'Credit rating firms resigned to more withdrawals in GCC'
The prevailing tough credit environment could lead to an increasing number of issuers withdrawing from credit rating agencies.
This is according to the regional chief of Standard & Poor's, whose service Emirates NBD recently dropped a day after the credit rating firm withdrew from Dubai Holding. "Do we expect more companies to withdraw their ratings? It could be," Jan Willem Plantagie, Managing Director of S&P Middle East told Emirates Business.
"We should not forget that we still live in a financial crisis and in such an economic environment, you will see downgrades. For us, the key thing is to maintain our analytical integrity, keep our independence and our transparency. If that means we have to downgrade companies and if that means a company is unhappy and that they would withdraw the ratings, so be it. We are insensitive to revenue loss," he said.
The S&P-Dubai Holding-Emirates NBD case, however, is just a single scenario and not a precursor to a larger trend, another credit rating analyst who did not wish to be named, said.
"This is not a trend. The reason why Emirates NBD dropped S&P is a matter between them but the bank is still using three other rating firms. Rating is an opinion, not an absolute fact. They can give different ratings and each of them adopts its own methodology," he said.
Stephen de Stadler, Managing Director and Head of Business Development – Middle East at Fitch Ratings, said: "We hope that companies would see value with the ratings we provide and there would be no requirement to drop ratings in the near term."
Although some of the 120 GCC companies that S&P is rating have communicated they are "unhappy", Plantagie said the agency was still looking at 10 new ratings this year. "Companies don't go for new ratings in this type of stressful environment but we have requests for new ratings," he said.
"We got new ratings such as Saudi's Dar Al Arkan Real Estate Development Company (Daar), which we assigned a non investment grade BB-." He said regional entities tended to go for investment grade and it remained difficult for market participants to accept non-investment ratings.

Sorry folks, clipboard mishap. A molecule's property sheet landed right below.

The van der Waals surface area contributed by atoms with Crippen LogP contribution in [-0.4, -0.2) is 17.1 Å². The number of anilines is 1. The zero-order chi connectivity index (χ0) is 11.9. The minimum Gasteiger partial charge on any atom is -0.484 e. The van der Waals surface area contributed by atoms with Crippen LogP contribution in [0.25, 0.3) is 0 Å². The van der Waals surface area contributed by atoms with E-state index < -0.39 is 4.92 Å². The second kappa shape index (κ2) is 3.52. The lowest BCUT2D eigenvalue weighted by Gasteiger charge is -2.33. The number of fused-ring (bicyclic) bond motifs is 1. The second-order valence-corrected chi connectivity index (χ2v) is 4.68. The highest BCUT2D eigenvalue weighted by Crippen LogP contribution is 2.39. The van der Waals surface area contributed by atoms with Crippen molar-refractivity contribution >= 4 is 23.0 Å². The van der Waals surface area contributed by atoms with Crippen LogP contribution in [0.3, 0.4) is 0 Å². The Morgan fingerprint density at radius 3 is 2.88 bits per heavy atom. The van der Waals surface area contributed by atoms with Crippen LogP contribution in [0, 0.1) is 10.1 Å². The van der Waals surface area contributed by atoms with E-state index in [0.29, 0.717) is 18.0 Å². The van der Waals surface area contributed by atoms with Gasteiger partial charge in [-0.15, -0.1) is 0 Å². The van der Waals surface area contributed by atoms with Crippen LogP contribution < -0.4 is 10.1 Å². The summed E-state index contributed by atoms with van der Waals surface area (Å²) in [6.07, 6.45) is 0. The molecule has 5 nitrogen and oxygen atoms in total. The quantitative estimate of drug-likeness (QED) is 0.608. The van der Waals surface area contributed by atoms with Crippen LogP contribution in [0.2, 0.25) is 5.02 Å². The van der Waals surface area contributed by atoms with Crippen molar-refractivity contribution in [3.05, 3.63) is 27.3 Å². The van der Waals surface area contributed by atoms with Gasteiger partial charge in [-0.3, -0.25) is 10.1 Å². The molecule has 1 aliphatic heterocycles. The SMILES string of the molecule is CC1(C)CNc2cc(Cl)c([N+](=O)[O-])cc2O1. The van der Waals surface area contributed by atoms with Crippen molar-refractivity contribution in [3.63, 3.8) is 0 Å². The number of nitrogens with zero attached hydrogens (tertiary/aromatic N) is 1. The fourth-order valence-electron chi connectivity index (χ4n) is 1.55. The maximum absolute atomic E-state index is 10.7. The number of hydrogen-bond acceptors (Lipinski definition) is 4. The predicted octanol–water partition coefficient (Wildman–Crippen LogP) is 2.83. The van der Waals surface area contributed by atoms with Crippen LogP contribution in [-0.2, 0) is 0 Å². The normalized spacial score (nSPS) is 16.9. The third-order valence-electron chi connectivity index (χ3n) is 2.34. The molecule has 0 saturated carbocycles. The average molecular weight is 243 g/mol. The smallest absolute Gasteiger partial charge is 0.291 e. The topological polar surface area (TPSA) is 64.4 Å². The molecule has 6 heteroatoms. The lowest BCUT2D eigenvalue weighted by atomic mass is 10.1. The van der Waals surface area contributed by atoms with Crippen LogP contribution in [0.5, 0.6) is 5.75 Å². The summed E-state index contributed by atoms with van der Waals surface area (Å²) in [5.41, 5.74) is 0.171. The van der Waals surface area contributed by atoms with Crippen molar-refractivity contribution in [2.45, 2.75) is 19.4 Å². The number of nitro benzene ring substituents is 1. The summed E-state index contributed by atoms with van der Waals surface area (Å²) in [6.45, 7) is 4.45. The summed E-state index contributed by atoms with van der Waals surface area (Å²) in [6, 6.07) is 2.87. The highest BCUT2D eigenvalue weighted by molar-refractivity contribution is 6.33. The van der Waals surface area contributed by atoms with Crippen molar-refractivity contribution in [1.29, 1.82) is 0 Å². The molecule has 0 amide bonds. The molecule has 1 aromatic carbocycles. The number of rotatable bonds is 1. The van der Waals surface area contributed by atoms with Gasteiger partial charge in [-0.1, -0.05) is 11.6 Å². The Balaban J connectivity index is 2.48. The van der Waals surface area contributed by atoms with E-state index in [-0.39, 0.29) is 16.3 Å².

"If you look at developed capital markets, there are many entities that are non-investment grade; as a matter of fact it is a feature of a mature market," Plantagie said, adding that the region still lacked many aspects of a well functioning capital market.
On January 26, S&P lowered Dubai Holding Commercial Operations Group's (DHCOG) rating to 'B' from 'BB+' and consequently withdrew the rating due to lack of information.
"We've been rating Dubai Holding since 2006. We have a public policy since we started operations that if we feel we don't have enough information, we will alert the company but if we still don't have the information, we will have to withdraw. That is what happened," he said.
That same day, DHCOG dropped S&P as its rating agency on the grounds that it showed a "lack of understanding of its business, its operations and relationship with the Government of Dubai".
The next day, Emirates NBD elected to discontinue S&P services but said it would continue to use Fitch Ratings, Moody's and Capital Intelligence, who could provide "independent monitoring and rating of its financial strength".
A source said the bank had been mulling the move even before S&P's withdrawal from Dubai Holding due to its low ratings.
"We regret that they withdrew the ratings. What we can point out is the different rating levels where S&P was significantly lower than Moody's, Fitch and Capital Intelligence. So if they decides to withdraw the ratings, we fully respect that."
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